I have a soft spot for Shepherd Neame; being a Kentish Man I’m fairly sure that the first beer I ever ordered by name (rather than asking for “bitter”, or to be honest back in those days “cider”) was Spitfire.
They may not have a reputation for bleeding edge craft beers dripping with American hops but they certainly know a thing or two about “proper” English Ale.
This is their Generation Ale 2011, a 9% ABV monster made with five malts and five hops to celebrate five generations of Shepherd Neame as an independent family brewery.
At £17.50 a bottle it’s not a cheap drink, but you get a wine bottle-full of seriously strong beer that’s been well aged. It may be priced similarly to a mid-range bottle of wine, but perhaps that’s not an unfair comparison.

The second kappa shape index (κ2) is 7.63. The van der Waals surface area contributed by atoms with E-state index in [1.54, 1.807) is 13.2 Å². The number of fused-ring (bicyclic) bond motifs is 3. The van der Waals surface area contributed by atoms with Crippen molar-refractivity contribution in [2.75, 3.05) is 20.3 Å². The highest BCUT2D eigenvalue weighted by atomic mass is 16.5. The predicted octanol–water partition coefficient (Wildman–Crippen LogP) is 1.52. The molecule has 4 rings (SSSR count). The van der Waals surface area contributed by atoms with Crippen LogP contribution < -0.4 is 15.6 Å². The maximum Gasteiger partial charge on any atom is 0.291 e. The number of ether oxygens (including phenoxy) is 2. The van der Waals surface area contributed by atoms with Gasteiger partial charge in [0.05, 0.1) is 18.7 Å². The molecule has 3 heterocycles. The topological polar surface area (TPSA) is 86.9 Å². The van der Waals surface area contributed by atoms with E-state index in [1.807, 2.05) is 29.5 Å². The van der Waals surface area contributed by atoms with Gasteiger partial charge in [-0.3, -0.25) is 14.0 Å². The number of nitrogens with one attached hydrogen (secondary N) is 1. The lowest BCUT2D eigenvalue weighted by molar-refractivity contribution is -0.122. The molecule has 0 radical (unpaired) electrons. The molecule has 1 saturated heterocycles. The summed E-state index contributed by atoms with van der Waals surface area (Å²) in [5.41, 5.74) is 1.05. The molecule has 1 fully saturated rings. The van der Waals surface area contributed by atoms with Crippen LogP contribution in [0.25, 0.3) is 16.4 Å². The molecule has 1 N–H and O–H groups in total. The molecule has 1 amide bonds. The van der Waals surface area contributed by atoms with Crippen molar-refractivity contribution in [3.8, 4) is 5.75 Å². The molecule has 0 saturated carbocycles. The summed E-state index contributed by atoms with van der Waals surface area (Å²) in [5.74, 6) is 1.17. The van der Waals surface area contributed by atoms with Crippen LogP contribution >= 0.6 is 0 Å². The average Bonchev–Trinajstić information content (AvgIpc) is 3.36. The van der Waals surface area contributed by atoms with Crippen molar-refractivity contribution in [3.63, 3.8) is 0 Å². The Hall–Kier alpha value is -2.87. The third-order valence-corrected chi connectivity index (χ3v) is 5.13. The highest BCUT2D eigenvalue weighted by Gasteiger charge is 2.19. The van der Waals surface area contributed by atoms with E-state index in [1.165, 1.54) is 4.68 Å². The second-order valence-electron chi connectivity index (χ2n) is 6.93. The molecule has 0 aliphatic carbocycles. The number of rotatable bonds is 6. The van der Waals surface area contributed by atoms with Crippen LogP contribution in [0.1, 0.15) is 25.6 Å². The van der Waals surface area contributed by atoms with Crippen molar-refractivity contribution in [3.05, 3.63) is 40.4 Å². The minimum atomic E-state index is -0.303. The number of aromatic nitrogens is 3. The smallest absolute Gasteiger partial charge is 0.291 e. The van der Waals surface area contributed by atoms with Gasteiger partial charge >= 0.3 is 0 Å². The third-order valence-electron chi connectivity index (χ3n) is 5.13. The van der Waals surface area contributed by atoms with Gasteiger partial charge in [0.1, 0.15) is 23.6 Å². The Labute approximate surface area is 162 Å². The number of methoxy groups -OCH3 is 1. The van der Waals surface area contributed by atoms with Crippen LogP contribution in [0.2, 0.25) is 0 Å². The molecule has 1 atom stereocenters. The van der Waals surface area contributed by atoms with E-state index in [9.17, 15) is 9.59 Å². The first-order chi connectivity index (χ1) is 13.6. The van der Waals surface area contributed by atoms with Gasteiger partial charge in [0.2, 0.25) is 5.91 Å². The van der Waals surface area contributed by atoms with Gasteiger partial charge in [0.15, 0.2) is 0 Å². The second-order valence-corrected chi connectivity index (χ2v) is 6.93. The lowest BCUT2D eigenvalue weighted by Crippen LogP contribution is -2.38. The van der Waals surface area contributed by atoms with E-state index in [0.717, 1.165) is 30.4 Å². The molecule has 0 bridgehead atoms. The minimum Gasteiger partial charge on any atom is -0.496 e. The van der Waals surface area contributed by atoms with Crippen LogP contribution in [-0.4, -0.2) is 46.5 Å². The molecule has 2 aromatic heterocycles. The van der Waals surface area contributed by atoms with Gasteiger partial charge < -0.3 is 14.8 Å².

It’s a crystal clear, rich copper ale with a very fleeting head. The nose is restrained; there’s a definite alcohol heat along with some biscuity malt aromas, a little brown sugar, some tantalising earthy hops and just a suggestion of orange zest.
In the mouth it’s anything but restrained – fairly light and slightly sweet at first, with perhaps just a touch too much fizz. As it sits on the tongue, it somehow becomes bigger, more syrup laden and at the same time a rich summer fruit and hop bitterness starts to show through. At the same time there’s a growing warmth of alcohol and an almost sherry-like character starting to appear.
The perfectly balanced hops and syrup build to a crescendo and then fade as you swallow, leaving you with the lingering alcohol and a strong desire for another taste.
It’s a curious beer; the big alcohol character comes through strongly, but it manages to remain lighter than a barley wine and dangerously drinkable. Simply magnificent!
Many thanks to Shepherd Neame who gave Pete Drinks this bottle when we visited last year.